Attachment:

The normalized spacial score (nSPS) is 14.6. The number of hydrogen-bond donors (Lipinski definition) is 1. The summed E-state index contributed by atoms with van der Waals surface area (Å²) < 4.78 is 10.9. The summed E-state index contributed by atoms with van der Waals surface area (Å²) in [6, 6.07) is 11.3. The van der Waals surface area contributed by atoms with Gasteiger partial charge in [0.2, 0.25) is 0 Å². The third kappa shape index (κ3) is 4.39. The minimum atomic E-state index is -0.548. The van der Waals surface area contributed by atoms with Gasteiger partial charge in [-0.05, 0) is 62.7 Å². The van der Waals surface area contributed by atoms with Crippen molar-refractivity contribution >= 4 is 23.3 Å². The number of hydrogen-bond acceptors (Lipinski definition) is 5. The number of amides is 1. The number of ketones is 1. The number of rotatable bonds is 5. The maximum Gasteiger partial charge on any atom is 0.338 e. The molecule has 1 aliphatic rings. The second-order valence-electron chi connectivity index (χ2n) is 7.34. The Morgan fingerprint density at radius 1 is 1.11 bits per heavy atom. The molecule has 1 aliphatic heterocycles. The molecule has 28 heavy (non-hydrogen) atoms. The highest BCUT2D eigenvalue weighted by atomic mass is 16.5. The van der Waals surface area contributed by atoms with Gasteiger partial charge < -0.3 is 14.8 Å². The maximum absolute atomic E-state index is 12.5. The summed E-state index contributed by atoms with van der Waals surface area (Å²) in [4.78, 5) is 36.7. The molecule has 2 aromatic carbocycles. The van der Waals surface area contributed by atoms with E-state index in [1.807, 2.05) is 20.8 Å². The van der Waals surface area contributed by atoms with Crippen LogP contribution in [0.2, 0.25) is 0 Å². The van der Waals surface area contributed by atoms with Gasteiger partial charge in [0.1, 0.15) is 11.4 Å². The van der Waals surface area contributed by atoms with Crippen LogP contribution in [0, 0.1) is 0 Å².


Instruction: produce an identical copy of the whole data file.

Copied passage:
The normalized spacial score (nSPS) is 14.6. The number of hydrogen-bond donors (Lipinski definition) is 1. The summed E-state index contributed by atoms with van der Waals surface area (Å²) < 4.78 is 10.9. The summed E-state index contributed by atoms with van der Waals surface area (Å²) in [6, 6.07) is 11.3. The van der Waals surface area contributed by atoms with Gasteiger partial charge in [0.2, 0.25) is 0 Å². The third kappa shape index (κ3) is 4.39. The minimum atomic E-state index is -0.548. The van der Waals surface area contributed by atoms with Gasteiger partial charge in [-0.05, 0) is 62.7 Å². The van der Waals surface area contributed by atoms with Crippen molar-refractivity contribution >= 4 is 23.3 Å². The number of hydrogen-bond acceptors (Lipinski definition) is 5. The number of amides is 1. The number of ketones is 1. The number of rotatable bonds is 5. The maximum Gasteiger partial charge on any atom is 0.338 e. The molecule has 1 aliphatic rings. The second-order valence-electron chi connectivity index (χ2n) is 7.34. The Morgan fingerprint density at radius 1 is 1.11 bits per heavy atom. The molecule has 1 aliphatic heterocycles. The molecule has 28 heavy (non-hydrogen) atoms. The highest BCUT2D eigenvalue weighted by atomic mass is 16.5. The van der Waals surface area contributed by atoms with Gasteiger partial charge < -0.3 is 14.8 Å². The maximum absolute atomic E-state index is 12.5. The summed E-state index contributed by atoms with van der Waals surface area (Å²) in [4.78, 5) is 36.7. The molecule has 2 aromatic carbocycles. The van der Waals surface area contributed by atoms with E-state index in [1.807, 2.05) is 20.8 Å². The van der Waals surface area contributed by atoms with Crippen LogP contribution in [0.2, 0.25) is 0 Å². The van der Waals surface area contributed by atoms with Gasteiger partial charge in [0.1, 0.15) is 11.4 Å². The van der Waals surface area contributed by atoms with Crippen LogP contribution in [0, 0.1) is 0 Å².